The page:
One day in 1999 Duane Graveline, then a 68-year-old former NASA astronaut, returned home from his morning walk in Merritt Island, Fla., and could not remember where he was. His wife stepped outside, and he greeted her as a stranger. When Graveline’s memory returned some six hours later in the hospital, he racked his brain to figure out what might have caused this terrifying bout of amnesia. Only one thing came to mind: he had recently started taking the statin drug Lipitor.
Cholesterol-lowering statins such as Lipitor, Crestor and Zocor are the most widely prescribed medications in the world, and they are credited with saving the lives of many heart disease patients. But recently a small number of users have voiced concerns that the drugs elicit unexpected cognitive side effects, such as memory loss, fuzzy thinking and learning difficulties. Hundreds of people have registered complaints with MedWatch, the U.S. Food and Drug Administration’s adverse drug reaction database, but few studies have been done and the results are inconclusive. Nevertheless, many experts are starting to believe that a small percentage of the population is at risk, and they are calling for increased public awareness of the possible cognitive side effects of statins—symptoms that may be misdiagnosed as dementia in the aging patients who take them.
Fat and the Brain
It is not crazy to connect cholesterol-modifying drugs with cognition; after all, one quarter of the body’s cholesterol is found in the brain. Cholesterol is a waxy substance that, among other things, provides structure to the body’s cell membranes. High levels of cholesterol in the blood create a risk for heart disease, because the molecules that transport cholesterol can damage arteries and cause blockages. In the brain, however, cholesterol plays a crucial role in the formation of neuronal connections—the vital links that underlie memory and learning. Quick thinking and rapid reaction times depend on cholesterol, too, because the waxy molecules are the building blocks of the sheaths that insulate neurons and speed up electrical transmissions. “We can’t understand how a drug that affects such an important pathway would not have adverse reactions,” says Ralph Edwards, former director of the World Health Organization’s drug-monitoring center in Uppsala, Sweden.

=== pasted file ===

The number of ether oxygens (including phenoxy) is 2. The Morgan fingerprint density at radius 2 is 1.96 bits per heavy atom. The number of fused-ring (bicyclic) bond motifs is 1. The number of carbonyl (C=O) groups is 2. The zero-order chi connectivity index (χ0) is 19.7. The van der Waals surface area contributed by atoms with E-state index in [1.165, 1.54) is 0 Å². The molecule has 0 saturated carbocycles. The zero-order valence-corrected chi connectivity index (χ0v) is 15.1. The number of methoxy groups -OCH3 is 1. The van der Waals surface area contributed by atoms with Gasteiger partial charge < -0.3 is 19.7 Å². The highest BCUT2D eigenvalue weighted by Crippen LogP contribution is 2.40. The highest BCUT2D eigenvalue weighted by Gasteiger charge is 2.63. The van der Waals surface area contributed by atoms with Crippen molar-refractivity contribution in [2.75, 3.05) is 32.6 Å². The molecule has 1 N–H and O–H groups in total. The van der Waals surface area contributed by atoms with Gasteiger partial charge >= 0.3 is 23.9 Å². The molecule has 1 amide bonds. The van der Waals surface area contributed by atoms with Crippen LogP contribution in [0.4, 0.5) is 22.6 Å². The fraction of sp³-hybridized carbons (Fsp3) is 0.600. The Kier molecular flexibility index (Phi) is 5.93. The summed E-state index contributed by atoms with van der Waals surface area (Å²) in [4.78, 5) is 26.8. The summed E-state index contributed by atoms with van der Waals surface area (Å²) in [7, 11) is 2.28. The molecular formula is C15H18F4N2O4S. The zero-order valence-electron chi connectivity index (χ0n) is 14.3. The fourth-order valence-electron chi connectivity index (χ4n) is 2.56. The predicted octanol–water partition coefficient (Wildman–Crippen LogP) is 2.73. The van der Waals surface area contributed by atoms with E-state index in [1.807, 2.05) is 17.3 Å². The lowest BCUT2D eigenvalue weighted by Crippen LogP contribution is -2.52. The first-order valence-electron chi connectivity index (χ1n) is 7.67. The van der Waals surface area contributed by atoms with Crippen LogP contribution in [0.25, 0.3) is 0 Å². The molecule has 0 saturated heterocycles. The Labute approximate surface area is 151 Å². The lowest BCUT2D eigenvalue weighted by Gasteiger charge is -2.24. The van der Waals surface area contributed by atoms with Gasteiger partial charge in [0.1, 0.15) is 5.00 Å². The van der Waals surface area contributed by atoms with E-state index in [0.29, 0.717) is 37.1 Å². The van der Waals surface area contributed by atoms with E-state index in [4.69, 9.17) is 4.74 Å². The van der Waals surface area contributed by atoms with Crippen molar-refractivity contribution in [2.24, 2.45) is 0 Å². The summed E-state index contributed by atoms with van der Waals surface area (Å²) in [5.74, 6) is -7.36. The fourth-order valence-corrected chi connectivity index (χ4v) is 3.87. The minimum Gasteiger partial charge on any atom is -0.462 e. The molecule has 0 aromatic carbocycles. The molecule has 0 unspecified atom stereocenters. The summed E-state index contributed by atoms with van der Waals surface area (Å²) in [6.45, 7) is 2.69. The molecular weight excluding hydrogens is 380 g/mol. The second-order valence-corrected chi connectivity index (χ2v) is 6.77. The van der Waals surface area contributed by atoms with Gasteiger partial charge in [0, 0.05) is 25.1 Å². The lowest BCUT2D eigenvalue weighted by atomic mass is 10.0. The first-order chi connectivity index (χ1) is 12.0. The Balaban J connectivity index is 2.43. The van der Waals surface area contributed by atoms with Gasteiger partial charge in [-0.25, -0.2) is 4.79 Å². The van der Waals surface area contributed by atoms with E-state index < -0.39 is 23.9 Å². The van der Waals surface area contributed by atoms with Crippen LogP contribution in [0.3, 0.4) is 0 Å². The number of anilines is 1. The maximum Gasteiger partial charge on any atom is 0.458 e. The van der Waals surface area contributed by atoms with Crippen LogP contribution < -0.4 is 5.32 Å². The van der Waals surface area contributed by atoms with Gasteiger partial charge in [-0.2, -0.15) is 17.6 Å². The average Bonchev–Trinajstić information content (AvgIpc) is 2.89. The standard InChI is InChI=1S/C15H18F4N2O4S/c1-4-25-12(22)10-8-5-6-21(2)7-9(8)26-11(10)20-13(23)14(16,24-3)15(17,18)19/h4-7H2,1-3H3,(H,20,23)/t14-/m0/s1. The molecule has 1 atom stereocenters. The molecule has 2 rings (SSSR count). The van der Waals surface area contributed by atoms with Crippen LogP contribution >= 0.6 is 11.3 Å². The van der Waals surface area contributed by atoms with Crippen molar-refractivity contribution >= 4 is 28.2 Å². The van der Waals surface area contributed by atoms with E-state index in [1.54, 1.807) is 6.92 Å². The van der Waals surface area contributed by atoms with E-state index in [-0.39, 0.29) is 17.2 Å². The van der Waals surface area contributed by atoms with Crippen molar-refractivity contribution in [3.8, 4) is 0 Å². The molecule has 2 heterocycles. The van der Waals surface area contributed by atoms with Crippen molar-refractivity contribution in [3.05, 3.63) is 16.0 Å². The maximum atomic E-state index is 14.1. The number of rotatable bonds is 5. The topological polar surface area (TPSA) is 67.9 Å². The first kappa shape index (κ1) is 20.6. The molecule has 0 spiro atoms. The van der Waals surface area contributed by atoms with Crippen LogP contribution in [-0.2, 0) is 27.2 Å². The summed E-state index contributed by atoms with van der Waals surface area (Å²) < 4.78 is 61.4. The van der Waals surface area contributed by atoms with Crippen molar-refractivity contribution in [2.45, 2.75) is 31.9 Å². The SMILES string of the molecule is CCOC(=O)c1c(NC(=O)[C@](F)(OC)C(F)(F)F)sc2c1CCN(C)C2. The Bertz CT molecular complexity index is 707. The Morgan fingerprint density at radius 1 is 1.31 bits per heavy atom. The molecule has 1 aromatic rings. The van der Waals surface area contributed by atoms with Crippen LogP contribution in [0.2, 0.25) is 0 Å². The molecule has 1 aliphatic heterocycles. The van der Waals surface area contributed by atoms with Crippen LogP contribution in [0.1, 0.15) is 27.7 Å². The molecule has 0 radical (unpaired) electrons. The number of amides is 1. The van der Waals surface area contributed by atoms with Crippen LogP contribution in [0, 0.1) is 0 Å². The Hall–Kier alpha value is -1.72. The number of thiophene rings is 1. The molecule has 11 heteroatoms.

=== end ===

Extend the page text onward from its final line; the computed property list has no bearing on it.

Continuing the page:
Two small trials published in 2000 and 2004 by Matthew Muldoon, a clinical pharmacologist at the University of Pittsburgh, seem to suggest a link between statins and cognitive problems. The first, which enrolled 209 high-cholesterol subjects, reported that participants taking placebo pills improved more on repeated tests of attention and reaction time taken over the course of six months—presumably getting better because of practice, as people typically do. Subjects who were on statins, however, did not show the normal improvement—suggesting their learning was impaired. The second trial reported similar findings. And a study published in 2003 in Reviews of Therapeutics noted that among 60 statin users who had reported memory problems to MedWatch, more than half said their symptoms improved when they stopped taking the drugs.
But other studies have found no significant link between statins and memory problems. Larry Sparks, director of the Laboratory for Neurodegenerative Research at the Sun Health Research Institute in Sun City, Ariz., goes so far as to say that “you’ve got a better chance of buying a winning lottery ticket, walking outside and getting hit by lightning and dying” than you do of suffering a cognitive side effect from statins.
Many experts agree that for most people the risk is quite low, but they are beginning to believe the effects are real. “A subset of the population is vulnerable,” argues Joe Graedon, co-founder of the consumer advocacy Web site the People’s Pharmacy, which has collected hundreds of reports of cognitive-related statin side effects in the past decade. Some researchers believe these people have a genetic profile that puts them at risk.